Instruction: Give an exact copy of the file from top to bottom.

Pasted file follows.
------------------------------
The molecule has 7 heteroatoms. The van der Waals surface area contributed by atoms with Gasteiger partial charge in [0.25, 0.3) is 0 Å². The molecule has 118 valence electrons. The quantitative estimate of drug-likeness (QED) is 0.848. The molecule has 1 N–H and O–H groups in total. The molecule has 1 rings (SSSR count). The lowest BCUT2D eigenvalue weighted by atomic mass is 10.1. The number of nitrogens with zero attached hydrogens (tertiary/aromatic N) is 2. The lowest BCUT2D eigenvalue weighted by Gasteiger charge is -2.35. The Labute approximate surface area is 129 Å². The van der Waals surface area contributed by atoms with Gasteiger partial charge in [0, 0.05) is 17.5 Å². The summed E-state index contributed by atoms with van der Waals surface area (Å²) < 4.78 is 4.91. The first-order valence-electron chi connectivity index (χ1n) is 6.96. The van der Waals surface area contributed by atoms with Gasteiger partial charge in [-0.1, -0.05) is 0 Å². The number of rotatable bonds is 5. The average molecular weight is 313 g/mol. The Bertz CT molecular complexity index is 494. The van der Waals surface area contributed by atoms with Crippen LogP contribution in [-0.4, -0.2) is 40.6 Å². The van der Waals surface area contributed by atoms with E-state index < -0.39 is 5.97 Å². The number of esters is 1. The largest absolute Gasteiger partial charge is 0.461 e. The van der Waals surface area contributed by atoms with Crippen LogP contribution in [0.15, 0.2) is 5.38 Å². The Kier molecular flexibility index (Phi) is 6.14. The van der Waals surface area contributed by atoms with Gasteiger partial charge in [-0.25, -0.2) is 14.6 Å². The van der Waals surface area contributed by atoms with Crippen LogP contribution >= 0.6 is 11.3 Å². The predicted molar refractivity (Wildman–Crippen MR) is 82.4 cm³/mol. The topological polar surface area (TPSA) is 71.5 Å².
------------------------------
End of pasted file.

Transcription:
The molecule has 7 heteroatoms. The van der Waals surface area contributed by atoms with Gasteiger partial charge in [0.25, 0.3) is 0 Å². The molecule has 118 valence electrons. The quantitative estimate of drug-likeness (QED) is 0.848. The molecule has 1 N–H and O–H groups in total. The molecule has 1 rings (SSSR count). The lowest BCUT2D eigenvalue weighted by atomic mass is 10.1. The number of nitrogens with zero attached hydrogens (tertiary/aromatic N) is 2. The lowest BCUT2D eigenvalue weighted by Gasteiger charge is -2.35. The Labute approximate surface area is 129 Å². The van der Waals surface area contributed by atoms with Gasteiger partial charge in [0, 0.05) is 17.5 Å². The summed E-state index contributed by atoms with van der Waals surface area (Å²) < 4.78 is 4.91. The first-order valence-electron chi connectivity index (χ1n) is 6.96. The van der Waals surface area contributed by atoms with Gasteiger partial charge in [-0.1, -0.05) is 0 Å². The number of rotatable bonds is 5. The average molecular weight is 313 g/mol. The Bertz CT molecular complexity index is 494. The van der Waals surface area contributed by atoms with Crippen LogP contribution in [-0.4, -0.2) is 40.6 Å². The van der Waals surface area contributed by atoms with E-state index < -0.39 is 5.97 Å². The number of esters is 1. The largest absolute Gasteiger partial charge is 0.461 e. The van der Waals surface area contributed by atoms with Crippen LogP contribution in [0.15, 0.2) is 5.38 Å². The Kier molecular flexibility index (Phi) is 6.14. The van der Waals surface area contributed by atoms with Gasteiger partial charge in [-0.25, -0.2) is 14.6 Å². The van der Waals surface area contributed by atoms with Crippen LogP contribution >= 0.6 is 11.3 Å². The predicted molar refractivity (Wildman–Crippen MR) is 82.4 cm³/mol. The topological polar surface area (TPSA) is 71.5 Å².